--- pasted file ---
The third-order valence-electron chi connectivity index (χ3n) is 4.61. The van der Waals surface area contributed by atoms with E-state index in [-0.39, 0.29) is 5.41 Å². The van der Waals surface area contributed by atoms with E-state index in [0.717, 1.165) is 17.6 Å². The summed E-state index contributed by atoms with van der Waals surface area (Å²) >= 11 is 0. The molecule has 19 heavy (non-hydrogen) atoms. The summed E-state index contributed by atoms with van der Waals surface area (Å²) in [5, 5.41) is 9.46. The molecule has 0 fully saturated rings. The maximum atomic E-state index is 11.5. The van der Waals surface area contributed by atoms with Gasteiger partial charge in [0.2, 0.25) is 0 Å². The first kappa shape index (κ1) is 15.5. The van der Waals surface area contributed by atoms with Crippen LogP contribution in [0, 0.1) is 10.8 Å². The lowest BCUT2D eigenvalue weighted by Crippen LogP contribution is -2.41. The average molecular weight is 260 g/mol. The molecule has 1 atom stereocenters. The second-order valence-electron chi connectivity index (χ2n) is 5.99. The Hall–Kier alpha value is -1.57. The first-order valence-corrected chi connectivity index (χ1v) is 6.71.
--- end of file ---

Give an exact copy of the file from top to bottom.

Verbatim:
The third-order valence-electron chi connectivity index (χ3n) is 4.61. The van der Waals surface area contributed by atoms with E-state index in [-0.39, 0.29) is 5.41 Å². The van der Waals surface area contributed by atoms with E-state index in [0.717, 1.165) is 17.6 Å². The summed E-state index contributed by atoms with van der Waals surface area (Å²) >= 11 is 0. The molecule has 19 heavy (non-hydrogen) atoms. The summed E-state index contributed by atoms with van der Waals surface area (Å²) in [5, 5.41) is 9.46. The molecule has 0 fully saturated rings. The maximum atomic E-state index is 11.5. The van der Waals surface area contributed by atoms with Gasteiger partial charge in [0.2, 0.25) is 0 Å². The first kappa shape index (κ1) is 15.5. The van der Waals surface area contributed by atoms with Crippen LogP contribution in [0, 0.1) is 10.8 Å². The lowest BCUT2D eigenvalue weighted by Crippen LogP contribution is -2.41. The average molecular weight is 260 g/mol. The molecule has 1 atom stereocenters. The second-order valence-electron chi connectivity index (χ2n) is 5.99. The Hall–Kier alpha value is -1.57. The first-order valence-corrected chi connectivity index (χ1v) is 6.71.